September 2, 2009
The Copenhagen Climate Conference in early December risks failure because of the US inability to take more speedy and effective action for reducing its green house gas emissions.
This prevents the EU and other developed countries like Japan, Australia, Canada and Russia from taking bolder action; and it will above all offer China and emerging countries a welcome pretext for delaying any serious action for at least another 10 years.
The stakes for humanity are extremely high; it is urgent for all capitals to seriously reflect on them.
• Either the international community is content with signing a minimalist agreement, which would delay the overdue reduction of green house gas emissions far beyond 2020, as the US House of Representatives has outlined in its climate bill;
• Or it insists on the USA improving its commitments to a point that the EU, Japan and China will also be spurred to more ambitious action.
Clearly, the international community needs a wake-up call to the accelerating risks of climate change. During the remaining 100 days before the start of the Copenhagen Conference December 7th it should focus on what matters most:
• How to get the US Congress to approve a faster and deeper cut of C02 emissions than envisaged by the climate bill adopted by the House of Representatives in early July;
• How to persuade China, the single biggest emitter of C02 emissions to take convincing measures for slowing down the inexorable rise of its emissions.
Combined, these two countries account for nearly half of global C02 emissions. Without them acting effectively there is not much point for the rest of the world taking ambitious mitigation or adaptation measures. Their efforts, however sizeable, will never suffice to reduce global emissions 20 percent below 1990 levels until 2020, which, according to the scientific community, is absolutely necessary to prevent temperatures from rising beyond the two centigrade considered as the ultimate ceiling.
It is up to the EU as the only group of countries with a comprehensive and reasonably ambitious climate package in place to assume global leadership and convince President Obama and the Congress that the USA has to do much better than what has come out of Congress so far.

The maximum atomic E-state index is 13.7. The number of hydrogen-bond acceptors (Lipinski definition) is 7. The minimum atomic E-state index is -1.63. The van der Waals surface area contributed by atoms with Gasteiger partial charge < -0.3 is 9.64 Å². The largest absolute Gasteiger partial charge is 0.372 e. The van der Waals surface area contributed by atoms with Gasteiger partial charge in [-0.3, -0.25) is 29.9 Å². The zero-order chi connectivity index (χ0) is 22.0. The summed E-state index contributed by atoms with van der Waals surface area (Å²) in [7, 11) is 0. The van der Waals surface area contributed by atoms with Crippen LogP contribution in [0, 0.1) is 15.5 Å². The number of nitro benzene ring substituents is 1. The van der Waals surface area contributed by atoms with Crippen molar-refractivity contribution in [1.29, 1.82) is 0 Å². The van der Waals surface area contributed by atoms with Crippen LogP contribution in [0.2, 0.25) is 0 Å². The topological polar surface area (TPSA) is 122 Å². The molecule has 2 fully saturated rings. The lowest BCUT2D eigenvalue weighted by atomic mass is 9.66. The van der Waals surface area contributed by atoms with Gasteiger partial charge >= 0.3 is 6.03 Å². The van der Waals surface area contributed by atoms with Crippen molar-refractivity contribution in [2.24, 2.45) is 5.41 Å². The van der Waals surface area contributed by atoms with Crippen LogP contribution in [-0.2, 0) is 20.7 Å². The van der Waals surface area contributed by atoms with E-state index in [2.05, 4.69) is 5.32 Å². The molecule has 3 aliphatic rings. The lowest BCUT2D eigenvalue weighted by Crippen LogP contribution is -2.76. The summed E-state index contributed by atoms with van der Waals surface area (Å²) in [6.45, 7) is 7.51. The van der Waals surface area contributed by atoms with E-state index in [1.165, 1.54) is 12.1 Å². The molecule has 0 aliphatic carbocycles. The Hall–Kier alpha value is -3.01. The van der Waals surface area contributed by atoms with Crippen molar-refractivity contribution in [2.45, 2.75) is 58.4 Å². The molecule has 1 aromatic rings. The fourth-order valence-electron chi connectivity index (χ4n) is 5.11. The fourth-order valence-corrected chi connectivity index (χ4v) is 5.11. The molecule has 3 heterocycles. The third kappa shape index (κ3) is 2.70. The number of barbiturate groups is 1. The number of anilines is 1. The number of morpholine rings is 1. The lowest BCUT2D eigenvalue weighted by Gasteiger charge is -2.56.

Specifically, the EU should insist on two critical points, one formal and the other substantive.
• Formally, the USA – like any other developed country – must adopt 1990 as the yardstick by which to measure its C02 reductions. This is imperative in the interest of global transparency and coherence!
• Secondly, the USA must commit to at least 20 percent reduction of its C02 emissions until 2020, compared to 1990, as the EU has done. The international community should not pay the price for the US refusal to join the Kyoto Protocol, under which the USA would have had to cut their emissions by at least 5 percent until 2012. It is for the USA to pay its arrears, however difficult this may be politically. Considering the huge waste of energy and its technological potential, the USA should not encounter major difficulties in bringing down their emissions 20 percent below 1990 within the next 10 years. It only requires political courage vis-à-vis powerful lobbies.
If the USA were willing to take commitments on these two salient points, it should be possible to reach a satisfactory deal in Copenhagen:
• By the EU committing to a 30 percent reduction;
• By China bringing the increase of its C02 emissions to a halt before 2030, through an ambitious overhaul of its energy sector, phasing out inefficient coal power plants and stepping up energy efficiency across the country.
• Russia, Japan, Australia and Canada committing to 20 percent reductions against 1990.
It is on these core issues that the heads of government of the main players concerned should focus during the last 100 the start of the Copenhagen Conference. Time is running out fast for Copenhagen and, more seriously, humanity.
Brussels 01.09. 09 Eberhard RheinAuthor : Eberhard Rhein